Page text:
Texture and layer your garden

Snails and slugs aren't the most mobile creatures and generally prefer moving along smoothly, even terrains. Keeping this in mind, an easy, organic, and non-lethal way to prevent slugs and snails from entering your garden is to layer and texture it with wood chips, bark, gravel, or similar, according to Install-It-Direct. This can even be to the benefit of your garden, as textural garden additives like mulch can help your plants self-regulate their moisture levels.

For this method, pick one or a combination of textured ground cover. Either add it densely to the perimeter of your garden, around individual plants, or all over. This isn't a guaranteed method of preventing snails and slugs from getting into your garden, but it will definitely dissuade them, and adds extra protection in combination with other methods. Make sure to check the chips, bark, or gravel often to make sure you or another creature hasn't disrupted it and accidentally provided an in for snails and slugs.

Egg shells

This next method not only prevents snails and slugs from getting into your garden, but it's super beneficial to your plants and crops, as well as super cost-effective and zero waste. According to Aumann's, crushed-up eggshells are an incredibly effective method of deterring snails and slugs from your garden, as the broken shell texture is too sharp for them to move across.

Simply save your leftover eggshells and either crush them by hand with a rolling pin or mortar and pestle or grind them up in a blender or food processor — in this case, the coarser the better. Add them around the base of plants or around your entire garden. As they break down, they'll add extra nutrients and natural fertilizer to the soil. This method does require occasional refreshing as the eggshells break down or are blown away. It also relies on you eating a lot of eggs. Seashells can be used as an alternative or in addition to the eggshells.


According to Gardener's Path, garlic is an incredibly effective repellent of snails and slugs and is fatal for the brave few who try to pass through a garlic barrier. There are a few options for using garlic to repel and kill snails and slugs. Garlic oil can be applied in a circle around crops, but if you need to apply it regularly, this can be costly — a one-gallon container of garlic oil can cost $65 on average (via Amazon). That being said, most garlic oil comes in spray form, so it's a little more cost-effective.

You can also make your own garlic spray, per SFGate. Crush six cloves of garlic, combine with a gallon of boiling water, steep overnight for a basic preventative spray, or puree two bulbs of garlic and combine with 1/2 cup of water for a stronger spray. Alternatively, for smaller gardens, you can lay a barrier of crushed-up garlic cloves around plants to prevent snails and slugs.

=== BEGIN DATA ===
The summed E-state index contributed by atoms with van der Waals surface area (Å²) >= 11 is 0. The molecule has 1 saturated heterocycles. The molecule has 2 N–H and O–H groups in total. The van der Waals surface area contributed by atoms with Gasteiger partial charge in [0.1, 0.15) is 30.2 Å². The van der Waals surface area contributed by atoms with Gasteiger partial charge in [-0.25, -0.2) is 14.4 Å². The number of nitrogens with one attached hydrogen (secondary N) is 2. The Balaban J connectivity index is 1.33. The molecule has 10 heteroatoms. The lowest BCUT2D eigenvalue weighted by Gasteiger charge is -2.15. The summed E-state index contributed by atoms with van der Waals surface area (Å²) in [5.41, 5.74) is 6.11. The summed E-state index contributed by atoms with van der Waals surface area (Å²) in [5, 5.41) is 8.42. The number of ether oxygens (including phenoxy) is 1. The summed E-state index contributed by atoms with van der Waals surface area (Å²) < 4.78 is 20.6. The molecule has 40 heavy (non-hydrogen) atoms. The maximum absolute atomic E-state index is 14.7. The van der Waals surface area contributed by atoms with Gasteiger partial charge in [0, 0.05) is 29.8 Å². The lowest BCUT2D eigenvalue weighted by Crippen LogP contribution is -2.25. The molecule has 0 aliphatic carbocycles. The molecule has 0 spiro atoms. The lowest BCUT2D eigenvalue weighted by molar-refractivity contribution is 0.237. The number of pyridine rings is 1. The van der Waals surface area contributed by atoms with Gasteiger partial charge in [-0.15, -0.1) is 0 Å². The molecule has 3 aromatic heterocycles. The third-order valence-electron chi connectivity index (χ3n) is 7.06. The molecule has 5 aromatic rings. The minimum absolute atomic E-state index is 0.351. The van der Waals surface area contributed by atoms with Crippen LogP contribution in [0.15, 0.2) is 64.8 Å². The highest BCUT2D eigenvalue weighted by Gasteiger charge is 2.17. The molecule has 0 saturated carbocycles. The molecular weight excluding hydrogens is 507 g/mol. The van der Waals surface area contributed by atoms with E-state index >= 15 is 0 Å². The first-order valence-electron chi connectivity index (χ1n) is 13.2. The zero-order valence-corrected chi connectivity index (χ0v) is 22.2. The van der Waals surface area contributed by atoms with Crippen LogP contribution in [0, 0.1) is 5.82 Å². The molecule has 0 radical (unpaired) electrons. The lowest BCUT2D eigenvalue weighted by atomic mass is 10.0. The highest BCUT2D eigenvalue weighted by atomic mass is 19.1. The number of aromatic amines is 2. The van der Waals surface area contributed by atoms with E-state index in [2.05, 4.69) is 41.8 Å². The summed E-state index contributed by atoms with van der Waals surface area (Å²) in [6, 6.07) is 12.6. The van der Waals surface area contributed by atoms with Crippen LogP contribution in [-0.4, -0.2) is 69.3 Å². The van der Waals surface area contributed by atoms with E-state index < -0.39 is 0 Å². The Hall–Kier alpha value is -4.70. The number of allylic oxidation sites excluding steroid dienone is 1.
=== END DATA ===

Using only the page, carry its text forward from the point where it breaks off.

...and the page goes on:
Keep chickens or ducks

Another great way to prevent slugs and snails from congregating in your garden is by keeping around their natural predators, both to kill off any existing pests as well as prevent them from coming back. For those living in rural areas or cities that allow them, Best Plants recommends getting some chickens or ducks, which will happily eat any slugs or snails they find. Don't be flippant about this decision, though, as chickens and ducks are a lot of work to care for and maintain.

Alternatively, most common birds are also natural slug and snail predators. If you live in a more residential, suburban area, or ducks and chickens are too much work or too expensive, simply install a few bird feeders around your garden. Birds can cause damage to your garden, warns SFGate, so make sure to take precautionary measures (bird netting, staking, etc.) to prevent them from causing more harm than good.

Water your garden early in the day

A big part of preventing snails and slugs from overtaking your garden is understanding why they're attracted there in the first place, as well as knowing how they act and behave. Snails and slugs are both attracted to moist garden beds, notes Install-It-Direct, as they can move on the wet soil much easier than when it's dry.

In a similar vein, snails and slugs both prefer to munch on your crops during the nighttime. If you water your garden from midday to evening, you're providing ideal circumstances for snails and slugs to make a midnight snack of your plants. To help curb this, water your crops as early in the morning as you can. The heat from the sun will help evaporate the water, creating a drier garden at night. This won't get rid of snails and slugs entirely, but it will certainly help deter them.

Create a copper barrier

This next method is best for raised garden beds or potted plants, but it can certainly be modified for an in-ground garden. As a bonus, it's entirely humane and non-lethal. According to Gardening Know How, copper and snails/slugs do not mix — when they try to crawl over the metallic material, it creates a shock-like reaction and is an incredibly efficient deterrent.